As we approach National Adoption Month in November, it seems timely to take a look at how Pennsylvania stacks up against other states when it comes to children in foster care.
The North American Council on Adoptable Children has done some analysis of 2011 adoption data and produced state-by-state fact sheets showing slightly more than 2,000 children in the commonwealth were adopted from foster care that year, but a similar number of children continued waiting to be adopted.
Pennsylvania has historically been considered by the federal government as a leader among states in the numbers of children leaving foster care to adoptive homes. But there continues to be much room for improvement, not only in how many children continue to wait, but how long they wait for a family. Among the Pennsylvania children who were adopted in 2011, the average wait was almost three years, and those who continued to wait had been in foster care even longer on average. This is an extremely long time to be in limbo, particularly when this wait is experienced during the critical years of childhood. Children shouldn't have to grow up in foster care or, even worse, eventually age out of foster care without a family to depend upon during the inevitable challenges that arise when transitioning to adulthood.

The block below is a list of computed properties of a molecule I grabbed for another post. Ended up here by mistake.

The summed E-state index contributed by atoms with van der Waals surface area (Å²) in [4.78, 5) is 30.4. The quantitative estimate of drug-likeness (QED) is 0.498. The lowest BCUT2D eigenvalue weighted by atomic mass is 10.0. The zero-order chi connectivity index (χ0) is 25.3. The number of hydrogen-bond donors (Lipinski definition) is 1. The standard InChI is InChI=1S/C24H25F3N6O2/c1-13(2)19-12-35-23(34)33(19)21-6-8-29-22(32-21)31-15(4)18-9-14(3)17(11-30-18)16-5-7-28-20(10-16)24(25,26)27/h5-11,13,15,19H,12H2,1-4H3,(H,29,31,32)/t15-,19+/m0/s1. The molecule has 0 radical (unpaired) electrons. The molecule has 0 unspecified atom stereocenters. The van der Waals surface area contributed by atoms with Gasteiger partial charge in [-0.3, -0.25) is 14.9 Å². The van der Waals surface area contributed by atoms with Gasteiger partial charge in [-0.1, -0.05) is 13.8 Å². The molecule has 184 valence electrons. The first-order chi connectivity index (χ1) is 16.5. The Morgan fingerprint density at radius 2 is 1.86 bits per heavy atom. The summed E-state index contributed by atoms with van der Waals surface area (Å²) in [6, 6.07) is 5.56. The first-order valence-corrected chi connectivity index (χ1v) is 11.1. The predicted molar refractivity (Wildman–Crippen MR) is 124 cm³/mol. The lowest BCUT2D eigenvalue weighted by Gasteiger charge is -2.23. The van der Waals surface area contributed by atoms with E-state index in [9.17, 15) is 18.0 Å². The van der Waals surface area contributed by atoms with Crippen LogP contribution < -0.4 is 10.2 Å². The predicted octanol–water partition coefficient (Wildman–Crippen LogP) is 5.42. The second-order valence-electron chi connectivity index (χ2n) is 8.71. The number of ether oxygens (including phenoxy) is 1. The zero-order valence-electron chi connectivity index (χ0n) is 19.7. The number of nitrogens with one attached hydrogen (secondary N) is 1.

Adoption numbers and data clearly emphasize the need for Pennsylvania families to step up, but the statistics only tell part of the story. It’s the children themselves who make the strongest case for the importance and value of adoption. The Department of Public Welfare recently launched a social media campaign - #MeetTheKids - to give Pennsylvanians the opportunity to meet these amazing young people.
We encourage you to take a few minutes to watch this video and meet these young people, and we ask that you share their stories with your friends and colleagues.
Stay on top of the latest news affecting Pennsylvania's children by following Pennsylvania Partnerships for Children via social media: